We were fortunate enough to have a relative of one of my friends to stay with in Vancouver, so we didn’t have to find some of the very scarce hotel space available. They also lived in a decent place for transit, so we could get to and from their place without too much difficultly. Attempting to drive down would have been insane and impossible and there are few park-and-rides anywhere on the Skytrain system.

I am glad I had a chance to go and see the Olympics and all the effects it has had on Vancouver. I really hope that the City of Vancouver finds some way to keep the Olympic Line running, although they will need to find new vehicles. Not reopening the Georgia and Dunsmuir viaducts would also go a long way to making the downtown a better place. As for the rest of the legacy of the games, that remains to be seen.

Just how bad are the transit cuts?

As I have mentioned here many times, BC Transit is one of the few transit agencies in North America not currently cutting service. How bad are those cuts? Here is a map of US transit cuts compiled by Transportation for America:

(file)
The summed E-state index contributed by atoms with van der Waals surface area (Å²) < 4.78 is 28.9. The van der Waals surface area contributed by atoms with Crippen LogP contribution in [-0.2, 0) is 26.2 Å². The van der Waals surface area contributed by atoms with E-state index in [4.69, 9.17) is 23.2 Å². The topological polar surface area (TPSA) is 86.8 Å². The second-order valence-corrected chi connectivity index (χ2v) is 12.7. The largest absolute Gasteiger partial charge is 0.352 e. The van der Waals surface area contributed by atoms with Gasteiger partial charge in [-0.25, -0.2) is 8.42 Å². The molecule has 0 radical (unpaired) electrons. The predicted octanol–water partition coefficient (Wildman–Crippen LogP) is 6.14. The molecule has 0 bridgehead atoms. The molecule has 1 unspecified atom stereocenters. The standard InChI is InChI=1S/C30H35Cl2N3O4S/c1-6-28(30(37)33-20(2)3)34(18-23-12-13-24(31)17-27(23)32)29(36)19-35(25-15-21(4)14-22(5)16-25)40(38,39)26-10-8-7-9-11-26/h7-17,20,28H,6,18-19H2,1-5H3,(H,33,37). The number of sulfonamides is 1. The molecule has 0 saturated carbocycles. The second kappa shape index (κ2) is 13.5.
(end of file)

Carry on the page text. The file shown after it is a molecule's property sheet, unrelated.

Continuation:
View United States of Transit Cutbacks in a larger map

What about Canada? Calgary is cutting service, but that was only the one I could find good information about. Ottawa narrowly avoided cutting services, as did Vancouver & Toronto, while Montreal is staring potential cuts in the face. Those that didn’t cut service often did so by raising fares, which will drive ridership away just as surely as cuts will. Overall 2010 looks to be a pretty grim year, although public outrage will likely not appear, as the Transport Politic points out. Transit cuts that were avoided this year will likely come next year, as rising gas further drives cost up. Get ready for a bumpy ride.